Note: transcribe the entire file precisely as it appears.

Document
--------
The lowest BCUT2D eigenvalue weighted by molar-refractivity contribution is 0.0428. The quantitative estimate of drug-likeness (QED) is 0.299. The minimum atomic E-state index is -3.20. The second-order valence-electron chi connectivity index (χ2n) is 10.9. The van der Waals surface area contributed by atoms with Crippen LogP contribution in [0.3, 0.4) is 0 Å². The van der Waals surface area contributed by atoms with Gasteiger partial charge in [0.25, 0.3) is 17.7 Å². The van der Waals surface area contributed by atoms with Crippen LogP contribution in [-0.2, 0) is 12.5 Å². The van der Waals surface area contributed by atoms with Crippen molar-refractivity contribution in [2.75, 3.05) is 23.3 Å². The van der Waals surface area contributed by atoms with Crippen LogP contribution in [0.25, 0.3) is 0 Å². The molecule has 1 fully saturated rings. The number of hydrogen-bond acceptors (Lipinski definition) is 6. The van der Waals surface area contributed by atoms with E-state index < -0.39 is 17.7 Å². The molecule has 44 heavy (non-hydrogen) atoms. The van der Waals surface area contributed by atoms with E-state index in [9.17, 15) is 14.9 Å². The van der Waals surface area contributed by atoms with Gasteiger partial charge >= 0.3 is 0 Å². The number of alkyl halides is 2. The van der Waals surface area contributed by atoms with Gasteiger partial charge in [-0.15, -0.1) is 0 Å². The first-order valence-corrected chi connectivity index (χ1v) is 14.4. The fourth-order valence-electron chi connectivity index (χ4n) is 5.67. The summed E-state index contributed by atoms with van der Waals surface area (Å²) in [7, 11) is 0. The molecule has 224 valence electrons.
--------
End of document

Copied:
The lowest BCUT2D eigenvalue weighted by molar-refractivity contribution is 0.0428. The quantitative estimate of drug-likeness (QED) is 0.299. The minimum atomic E-state index is -3.20. The second-order valence-electron chi connectivity index (χ2n) is 10.9. The van der Waals surface area contributed by atoms with Crippen LogP contribution in [0.3, 0.4) is 0 Å². The van der Waals surface area contributed by atoms with Gasteiger partial charge in [0.25, 0.3) is 17.7 Å². The van der Waals surface area contributed by atoms with Crippen LogP contribution in [-0.2, 0) is 12.5 Å². The van der Waals surface area contributed by atoms with Crippen molar-refractivity contribution in [2.75, 3.05) is 23.3 Å². The van der Waals surface area contributed by atoms with Crippen LogP contribution in [0.25, 0.3) is 0 Å². The molecule has 1 fully saturated rings. The number of hydrogen-bond acceptors (Lipinski definition) is 6. The van der Waals surface area contributed by atoms with E-state index < -0.39 is 17.7 Å². The molecule has 44 heavy (non-hydrogen) atoms. The van der Waals surface area contributed by atoms with E-state index in [9.17, 15) is 14.9 Å². The van der Waals surface area contributed by atoms with Gasteiger partial charge >= 0.3 is 0 Å². The number of alkyl halides is 2. The van der Waals surface area contributed by atoms with Gasteiger partial charge in [-0.15, -0.1) is 0 Å². The first-order valence-corrected chi connectivity index (χ1v) is 14.4. The fourth-order valence-electron chi connectivity index (χ4n) is 5.67. The summed E-state index contributed by atoms with van der Waals surface area (Å²) in [7, 11) is 0. The molecule has 224 valence electrons.